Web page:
Crossing the finish line with our first pineapple harvest
September 18, 2015
In November of 2013, hard-working Sierra Leoneans planted the first pineapple suckers in the village of Bauy a in Sierra Leone, as part of a new Just Hope venture there to create economic opportunity for the community. Over the following several months, the workers planted a total of five acres and 90,000 pineapple plants.
To ensure that these plants made it through an 18-month growing season, dedicated Sierra Leonean workers mulched the plants for protection during the wet season, watered the plants during the dry season and outfitted themselves with protective gear to check on the plants as harvest time grew near and the leaves
grew razor-sharp. They have been diligent caretakers of a venture that has been an education in farming, and one that has represented a great deal of hope for all involved.
The day that we have long anticipated is finally here, and we greet it with a great deal of pride for the people who have committed their livelihood to this effort. We offer congratulations to Sullay and Joe, for their excellent oversight and management of this effort for the past year. These two men are outstanding examples of the kinds of people around the world who stand ready to build better lives for their families and a stronger community to live in. We applaud all the people who cared for the pineapples, whose hard work has resulted in a strong crop. We honor their commitment, especially given the Ebola epidemic of this very difficult past year.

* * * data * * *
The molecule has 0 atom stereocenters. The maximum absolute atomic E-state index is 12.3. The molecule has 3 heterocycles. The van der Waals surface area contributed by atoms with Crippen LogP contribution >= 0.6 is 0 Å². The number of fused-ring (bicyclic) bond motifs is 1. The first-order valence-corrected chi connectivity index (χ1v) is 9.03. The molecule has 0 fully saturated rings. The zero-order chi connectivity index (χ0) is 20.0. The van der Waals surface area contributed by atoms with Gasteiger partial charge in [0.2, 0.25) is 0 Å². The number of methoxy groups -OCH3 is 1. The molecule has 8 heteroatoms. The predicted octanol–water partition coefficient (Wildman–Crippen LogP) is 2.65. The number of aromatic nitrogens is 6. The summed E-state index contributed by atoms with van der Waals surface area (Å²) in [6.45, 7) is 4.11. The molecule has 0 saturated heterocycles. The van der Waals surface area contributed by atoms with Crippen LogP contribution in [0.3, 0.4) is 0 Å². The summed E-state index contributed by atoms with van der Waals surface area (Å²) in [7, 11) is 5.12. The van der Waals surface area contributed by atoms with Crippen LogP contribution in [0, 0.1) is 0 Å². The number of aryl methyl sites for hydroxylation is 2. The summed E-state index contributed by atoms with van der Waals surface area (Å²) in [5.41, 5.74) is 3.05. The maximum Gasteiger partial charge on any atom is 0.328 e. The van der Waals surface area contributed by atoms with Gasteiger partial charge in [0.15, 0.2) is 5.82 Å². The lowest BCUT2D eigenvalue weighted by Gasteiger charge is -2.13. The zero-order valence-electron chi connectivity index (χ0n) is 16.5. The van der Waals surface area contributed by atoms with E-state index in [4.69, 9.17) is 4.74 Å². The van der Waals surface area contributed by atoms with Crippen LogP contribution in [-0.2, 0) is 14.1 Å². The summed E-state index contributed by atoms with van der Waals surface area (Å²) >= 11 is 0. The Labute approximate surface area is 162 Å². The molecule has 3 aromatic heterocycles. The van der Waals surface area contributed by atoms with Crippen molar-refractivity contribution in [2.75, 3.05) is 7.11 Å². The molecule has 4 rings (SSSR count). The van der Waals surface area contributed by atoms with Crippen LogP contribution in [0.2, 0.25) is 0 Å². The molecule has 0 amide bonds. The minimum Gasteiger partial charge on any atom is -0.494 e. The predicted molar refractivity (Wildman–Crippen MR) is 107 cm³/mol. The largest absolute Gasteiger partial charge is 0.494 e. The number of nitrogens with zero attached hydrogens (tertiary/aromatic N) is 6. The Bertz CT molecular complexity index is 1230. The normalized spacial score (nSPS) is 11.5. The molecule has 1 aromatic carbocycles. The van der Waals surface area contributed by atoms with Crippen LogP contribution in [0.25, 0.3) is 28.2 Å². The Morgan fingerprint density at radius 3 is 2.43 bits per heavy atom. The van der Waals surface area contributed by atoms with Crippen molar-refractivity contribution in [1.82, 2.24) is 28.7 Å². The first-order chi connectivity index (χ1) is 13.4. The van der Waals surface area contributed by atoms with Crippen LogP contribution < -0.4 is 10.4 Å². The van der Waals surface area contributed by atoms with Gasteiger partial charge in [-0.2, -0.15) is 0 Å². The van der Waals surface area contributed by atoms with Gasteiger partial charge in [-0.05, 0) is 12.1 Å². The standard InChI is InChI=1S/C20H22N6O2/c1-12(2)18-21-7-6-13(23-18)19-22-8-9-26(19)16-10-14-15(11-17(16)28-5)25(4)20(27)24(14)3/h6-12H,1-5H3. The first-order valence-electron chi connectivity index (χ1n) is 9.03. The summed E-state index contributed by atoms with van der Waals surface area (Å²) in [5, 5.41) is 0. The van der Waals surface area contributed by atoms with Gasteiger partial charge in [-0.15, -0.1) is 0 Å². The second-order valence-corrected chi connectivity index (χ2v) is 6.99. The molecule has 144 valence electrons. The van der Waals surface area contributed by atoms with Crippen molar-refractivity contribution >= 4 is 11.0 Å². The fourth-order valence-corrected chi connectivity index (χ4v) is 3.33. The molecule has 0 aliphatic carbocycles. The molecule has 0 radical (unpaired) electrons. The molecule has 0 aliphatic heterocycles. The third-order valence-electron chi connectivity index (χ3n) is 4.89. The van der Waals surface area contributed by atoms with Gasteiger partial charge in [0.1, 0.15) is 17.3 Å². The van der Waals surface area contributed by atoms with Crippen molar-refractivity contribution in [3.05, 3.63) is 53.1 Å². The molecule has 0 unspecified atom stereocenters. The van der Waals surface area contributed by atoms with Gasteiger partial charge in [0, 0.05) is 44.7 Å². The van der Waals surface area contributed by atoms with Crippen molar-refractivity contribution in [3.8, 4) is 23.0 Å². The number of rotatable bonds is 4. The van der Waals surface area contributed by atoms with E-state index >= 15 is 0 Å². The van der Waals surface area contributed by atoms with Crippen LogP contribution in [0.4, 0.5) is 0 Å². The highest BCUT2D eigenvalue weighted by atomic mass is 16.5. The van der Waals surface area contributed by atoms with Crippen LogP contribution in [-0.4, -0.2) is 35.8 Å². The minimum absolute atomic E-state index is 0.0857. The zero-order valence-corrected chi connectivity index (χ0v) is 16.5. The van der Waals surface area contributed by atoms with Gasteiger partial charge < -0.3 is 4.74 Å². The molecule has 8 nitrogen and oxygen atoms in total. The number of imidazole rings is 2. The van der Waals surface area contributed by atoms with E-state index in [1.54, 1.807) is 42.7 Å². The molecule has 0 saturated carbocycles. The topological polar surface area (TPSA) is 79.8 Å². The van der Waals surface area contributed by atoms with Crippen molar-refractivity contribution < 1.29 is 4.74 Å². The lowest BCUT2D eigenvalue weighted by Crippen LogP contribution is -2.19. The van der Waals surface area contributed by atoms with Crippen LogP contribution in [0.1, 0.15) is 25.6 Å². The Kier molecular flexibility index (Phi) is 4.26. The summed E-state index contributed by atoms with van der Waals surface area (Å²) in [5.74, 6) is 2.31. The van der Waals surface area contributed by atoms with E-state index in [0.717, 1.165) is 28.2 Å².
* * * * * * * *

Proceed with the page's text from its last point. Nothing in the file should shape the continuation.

We weren’t ultimately able to complete our original plan of a single harvest and sale to a juice processor,
but we adjusted, and have been selling the fruit in local fresh markets. The workers carefully harvest the number of plants we expect to be able to sell as they reach the correct stage of ripeness.
Shifting gears in the name of success is part of this story, and we know that flexibility and contingency planning are critical to success in our work, as it is with life in general. The resilience among the people of Sierra Leone with whom we have worked has been a blessing throughout this process, and we are grateful to God for the experience of working with people who are so full of hope, so strong in their resolve, and so motivated to succeed.
Seeing this venture through — from planting the suckers to managing a profitable harvest — is a powerful experience for the workers in Sierra Leone. Seeing the “fruit of their labor” going to market demonstrates that markets for large quantities exist and are accessible, opening their eyes to significant opportunities for their future.